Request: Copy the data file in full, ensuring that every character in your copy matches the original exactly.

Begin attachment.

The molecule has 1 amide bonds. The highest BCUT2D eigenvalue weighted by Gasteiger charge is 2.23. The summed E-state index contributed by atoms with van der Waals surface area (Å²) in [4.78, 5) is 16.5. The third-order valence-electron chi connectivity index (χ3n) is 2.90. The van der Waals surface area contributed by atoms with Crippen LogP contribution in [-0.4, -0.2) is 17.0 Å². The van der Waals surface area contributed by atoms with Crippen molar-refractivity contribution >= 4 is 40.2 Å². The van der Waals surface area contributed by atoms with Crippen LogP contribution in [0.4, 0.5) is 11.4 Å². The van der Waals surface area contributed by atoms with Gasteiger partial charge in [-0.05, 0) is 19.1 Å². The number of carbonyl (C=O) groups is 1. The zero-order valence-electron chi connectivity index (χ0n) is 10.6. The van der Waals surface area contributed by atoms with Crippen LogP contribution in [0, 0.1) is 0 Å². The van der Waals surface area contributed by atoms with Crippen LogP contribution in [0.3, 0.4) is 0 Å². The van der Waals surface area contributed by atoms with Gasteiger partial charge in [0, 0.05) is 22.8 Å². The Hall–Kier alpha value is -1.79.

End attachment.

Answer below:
The molecule has 1 amide bonds. The highest BCUT2D eigenvalue weighted by Gasteiger charge is 2.23. The summed E-state index contributed by atoms with van der Waals surface area (Å²) in [4.78, 5) is 16.5. The third-order valence-electron chi connectivity index (χ3n) is 2.90. The van der Waals surface area contributed by atoms with Crippen LogP contribution in [-0.4, -0.2) is 17.0 Å². The van der Waals surface area contributed by atoms with Crippen molar-refractivity contribution >= 4 is 40.2 Å². The van der Waals surface area contributed by atoms with Crippen LogP contribution in [0.4, 0.5) is 11.4 Å². The van der Waals surface area contributed by atoms with Gasteiger partial charge in [-0.05, 0) is 19.1 Å². The number of carbonyl (C=O) groups is 1. The zero-order valence-electron chi connectivity index (χ0n) is 10.6. The van der Waals surface area contributed by atoms with Crippen LogP contribution in [0, 0.1) is 0 Å². The van der Waals surface area contributed by atoms with Crippen LogP contribution in [0.3, 0.4) is 0 Å². The van der Waals surface area contributed by atoms with Gasteiger partial charge in [0, 0.05) is 22.8 Å². The Hall–Kier alpha value is -1.79.